We report here theoretical evidence for an enhancement in CO activation to form C1 monomers at locations near growing hydrocarbon chains as a result of their ability to disrupt the dense monolayers of chemisorbed CO∗ present during Fischer-Tropsch synthesis (FTS). These previously unrecognized routes become favored at the high CO∗ coverages that prevail on curved cluster surfaces at conditions of FTS practice and account for the rapid growth of chains, which requires a source of vicinal monomers. CO activation initially requires a vacant site (and consequently CO∗ desorption) and proceeds via CO∗ reactions with H∗ to form hydroxymethylene (CH∗OH∗), which then dissociates to form OH∗ and CH∗; CHx∗ species can subsequently act as monomers and insert into chains, a process denoted as the 'carbene' mechanism. These CH∗, and their larger alkylidyne (CnH2n-1∗) homologs, disrupt the dense CO∗ adlayers and in doing so allow the facile formation of vicinal CH∗OH∗ intermediates that mediate CO activation, without requiring, in this case, CO∗ desorption. This causes CO∗ activation effective enthalpy and free energy barriers to be ∼100 and ∼15 kJ mol-1 lower, respectively, near growing chains than within unperturbed monolayers. These effects are observed near alkylidyne (CnH2n-1∗) but not alkylidene (CnH2n∗) or alkyl (CnH2n+1∗) chains. These phenomena cause monomers to form preferentially near growing alkylidyne chains, instead of forming at undisrupted regions of CO∗ monolayers, causing chain growth (via CHx∗-insertion) to occur much more rapidly than chain initiation, a requirement to form long chains. Such routes resolve the seemingly contradictory proposals that CHx∗ species act as monomers (instead of CO∗) and chain initiators, but their formation and diffusion on dense CO∗ adlayers must occur much faster than chain initiation for such chains to grow fast and reach large average lengths. Chains disrupt surrounding molecules in the adlayer, causing faster monomer formation precisely at locations where they can readily react with growing chains. This work illustrates how interactions between transition states and co-adsorbates can dramatically affect predicted rates and selectivities at the high coverages relevant to practical catalysis.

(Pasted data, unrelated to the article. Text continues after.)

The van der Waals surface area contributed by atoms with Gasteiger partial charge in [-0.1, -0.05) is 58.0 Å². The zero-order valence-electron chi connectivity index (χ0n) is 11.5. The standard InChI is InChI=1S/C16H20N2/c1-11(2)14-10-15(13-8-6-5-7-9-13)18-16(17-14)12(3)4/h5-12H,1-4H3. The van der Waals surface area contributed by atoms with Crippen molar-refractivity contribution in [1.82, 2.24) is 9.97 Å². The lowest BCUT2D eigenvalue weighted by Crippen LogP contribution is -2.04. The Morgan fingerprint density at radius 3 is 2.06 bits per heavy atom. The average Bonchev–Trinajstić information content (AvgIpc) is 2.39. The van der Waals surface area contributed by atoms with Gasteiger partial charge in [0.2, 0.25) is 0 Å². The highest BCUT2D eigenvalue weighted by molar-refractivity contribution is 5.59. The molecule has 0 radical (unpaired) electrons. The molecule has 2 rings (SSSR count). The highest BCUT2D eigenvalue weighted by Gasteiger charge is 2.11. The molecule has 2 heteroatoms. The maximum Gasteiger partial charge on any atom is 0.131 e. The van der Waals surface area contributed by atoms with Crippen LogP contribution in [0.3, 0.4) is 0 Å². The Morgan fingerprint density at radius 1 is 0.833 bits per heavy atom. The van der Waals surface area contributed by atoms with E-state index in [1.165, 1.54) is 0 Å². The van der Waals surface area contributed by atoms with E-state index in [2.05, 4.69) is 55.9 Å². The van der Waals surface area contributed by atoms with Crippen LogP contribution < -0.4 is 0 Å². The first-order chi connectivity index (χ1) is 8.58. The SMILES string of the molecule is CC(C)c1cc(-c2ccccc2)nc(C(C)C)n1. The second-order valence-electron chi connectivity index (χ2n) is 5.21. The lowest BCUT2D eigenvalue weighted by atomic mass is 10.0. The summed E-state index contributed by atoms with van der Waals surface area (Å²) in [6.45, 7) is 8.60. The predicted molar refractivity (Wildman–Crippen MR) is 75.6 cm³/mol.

Bibliographical noteFunding Information:
The authors acknowledge the financial support and computational resources provided by BP through the X-Conversion Consortium (BP-XC 2 ) . We thank Drs. Craig Plaisance, Corneliu Buda, Jay Labinger, John Shabaker, and George Huff for helpful technical discussions. Computational resources were also provided by the Molecular Science Computing Facility (MSCF) in the William R. Wiley Environmental Molecular Sciences Laboratory, a national scientific user facility sponsored by the U.S. Department of Energy, Office of Biological and Environmental Research at the Pacific Northwest National Laboratory.
- C-C bond formation
- CO activation
- Co-adsorbate interactions
- Coverage effects
- Fischer-Tropsch synthesis